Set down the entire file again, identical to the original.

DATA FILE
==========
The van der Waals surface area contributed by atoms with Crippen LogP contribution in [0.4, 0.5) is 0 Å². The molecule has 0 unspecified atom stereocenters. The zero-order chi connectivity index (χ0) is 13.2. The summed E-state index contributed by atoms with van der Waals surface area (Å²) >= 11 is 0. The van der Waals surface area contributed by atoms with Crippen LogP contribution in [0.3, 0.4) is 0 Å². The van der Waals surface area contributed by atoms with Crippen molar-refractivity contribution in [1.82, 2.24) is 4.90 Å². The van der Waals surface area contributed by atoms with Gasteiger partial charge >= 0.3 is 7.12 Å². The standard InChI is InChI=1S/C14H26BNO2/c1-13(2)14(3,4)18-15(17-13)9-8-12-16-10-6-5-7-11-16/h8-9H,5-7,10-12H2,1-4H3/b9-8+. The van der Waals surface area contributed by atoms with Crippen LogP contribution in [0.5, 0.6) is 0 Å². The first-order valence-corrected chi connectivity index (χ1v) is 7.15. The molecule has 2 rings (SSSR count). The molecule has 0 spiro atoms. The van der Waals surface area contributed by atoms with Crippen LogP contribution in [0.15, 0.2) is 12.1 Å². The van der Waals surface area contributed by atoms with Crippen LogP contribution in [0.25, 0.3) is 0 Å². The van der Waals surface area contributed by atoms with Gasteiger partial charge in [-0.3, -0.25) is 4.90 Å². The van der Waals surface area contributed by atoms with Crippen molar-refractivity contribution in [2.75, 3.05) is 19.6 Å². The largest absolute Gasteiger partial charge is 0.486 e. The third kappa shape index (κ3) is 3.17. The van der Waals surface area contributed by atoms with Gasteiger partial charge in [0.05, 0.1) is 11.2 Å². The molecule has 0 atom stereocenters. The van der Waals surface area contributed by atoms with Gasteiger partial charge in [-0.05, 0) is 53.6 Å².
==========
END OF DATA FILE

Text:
The van der Waals surface area contributed by atoms with Crippen LogP contribution in [0.4, 0.5) is 0 Å². The molecule has 0 unspecified atom stereocenters. The zero-order chi connectivity index (χ0) is 13.2. The summed E-state index contributed by atoms with van der Waals surface area (Å²) >= 11 is 0. The van der Waals surface area contributed by atoms with Crippen LogP contribution in [0.3, 0.4) is 0 Å². The van der Waals surface area contributed by atoms with Crippen molar-refractivity contribution in [1.82, 2.24) is 4.90 Å². The van der Waals surface area contributed by atoms with Gasteiger partial charge >= 0.3 is 7.12 Å². The standard InChI is InChI=1S/C14H26BNO2/c1-13(2)14(3,4)18-15(17-13)9-8-12-16-10-6-5-7-11-16/h8-9H,5-7,10-12H2,1-4H3/b9-8+. The van der Waals surface area contributed by atoms with Crippen LogP contribution in [0.5, 0.6) is 0 Å². The first-order valence-corrected chi connectivity index (χ1v) is 7.15. The molecule has 2 rings (SSSR count). The molecule has 0 spiro atoms. The van der Waals surface area contributed by atoms with Crippen LogP contribution in [0.15, 0.2) is 12.1 Å². The van der Waals surface area contributed by atoms with Crippen LogP contribution in [0.25, 0.3) is 0 Å². The van der Waals surface area contributed by atoms with Gasteiger partial charge in [-0.3, -0.25) is 4.90 Å². The van der Waals surface area contributed by atoms with Crippen molar-refractivity contribution in [2.75, 3.05) is 19.6 Å². The largest absolute Gasteiger partial charge is 0.486 e. The third kappa shape index (κ3) is 3.17. The van der Waals surface area contributed by atoms with Gasteiger partial charge in [0.05, 0.1) is 11.2 Å². The molecule has 0 atom stereocenters. The van der Waals surface area contributed by atoms with Gasteiger partial charge in [-0.05, 0) is 53.6 Å².